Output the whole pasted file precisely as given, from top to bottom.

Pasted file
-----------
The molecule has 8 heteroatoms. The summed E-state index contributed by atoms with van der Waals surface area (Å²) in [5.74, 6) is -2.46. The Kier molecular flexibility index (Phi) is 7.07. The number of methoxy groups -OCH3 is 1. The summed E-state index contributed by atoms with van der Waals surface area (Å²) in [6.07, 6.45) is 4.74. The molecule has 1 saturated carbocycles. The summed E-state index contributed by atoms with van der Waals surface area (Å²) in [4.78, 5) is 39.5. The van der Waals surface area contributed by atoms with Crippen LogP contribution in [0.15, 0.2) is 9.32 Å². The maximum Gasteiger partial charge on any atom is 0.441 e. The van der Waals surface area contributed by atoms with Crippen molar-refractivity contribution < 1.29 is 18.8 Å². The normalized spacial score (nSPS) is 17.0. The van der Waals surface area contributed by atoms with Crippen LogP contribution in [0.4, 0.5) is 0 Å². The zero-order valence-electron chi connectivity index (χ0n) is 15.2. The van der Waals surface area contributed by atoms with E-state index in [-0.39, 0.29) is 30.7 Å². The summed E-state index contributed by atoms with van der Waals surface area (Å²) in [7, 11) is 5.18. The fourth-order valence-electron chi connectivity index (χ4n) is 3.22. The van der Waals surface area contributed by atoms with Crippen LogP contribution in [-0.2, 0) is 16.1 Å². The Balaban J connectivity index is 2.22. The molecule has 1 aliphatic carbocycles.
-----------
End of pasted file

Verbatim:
The molecule has 8 heteroatoms. The summed E-state index contributed by atoms with van der Waals surface area (Å²) in [5.74, 6) is -2.46. The Kier molecular flexibility index (Phi) is 7.07. The number of methoxy groups -OCH3 is 1. The summed E-state index contributed by atoms with van der Waals surface area (Å²) in [6.07, 6.45) is 4.74. The molecule has 1 saturated carbocycles. The summed E-state index contributed by atoms with van der Waals surface area (Å²) in [4.78, 5) is 39.5. The van der Waals surface area contributed by atoms with Crippen LogP contribution in [0.15, 0.2) is 9.32 Å². The maximum Gasteiger partial charge on any atom is 0.441 e. The van der Waals surface area contributed by atoms with Crippen molar-refractivity contribution < 1.29 is 18.8 Å². The normalized spacial score (nSPS) is 17.0. The van der Waals surface area contributed by atoms with Crippen LogP contribution in [0.4, 0.5) is 0 Å². The zero-order valence-electron chi connectivity index (χ0n) is 15.2. The van der Waals surface area contributed by atoms with E-state index in [-0.39, 0.29) is 30.7 Å². The summed E-state index contributed by atoms with van der Waals surface area (Å²) in [7, 11) is 5.18. The fourth-order valence-electron chi connectivity index (χ4n) is 3.22. The van der Waals surface area contributed by atoms with Crippen LogP contribution in [-0.2, 0) is 16.1 Å². The Balaban J connectivity index is 2.22. The molecule has 1 aliphatic carbocycles.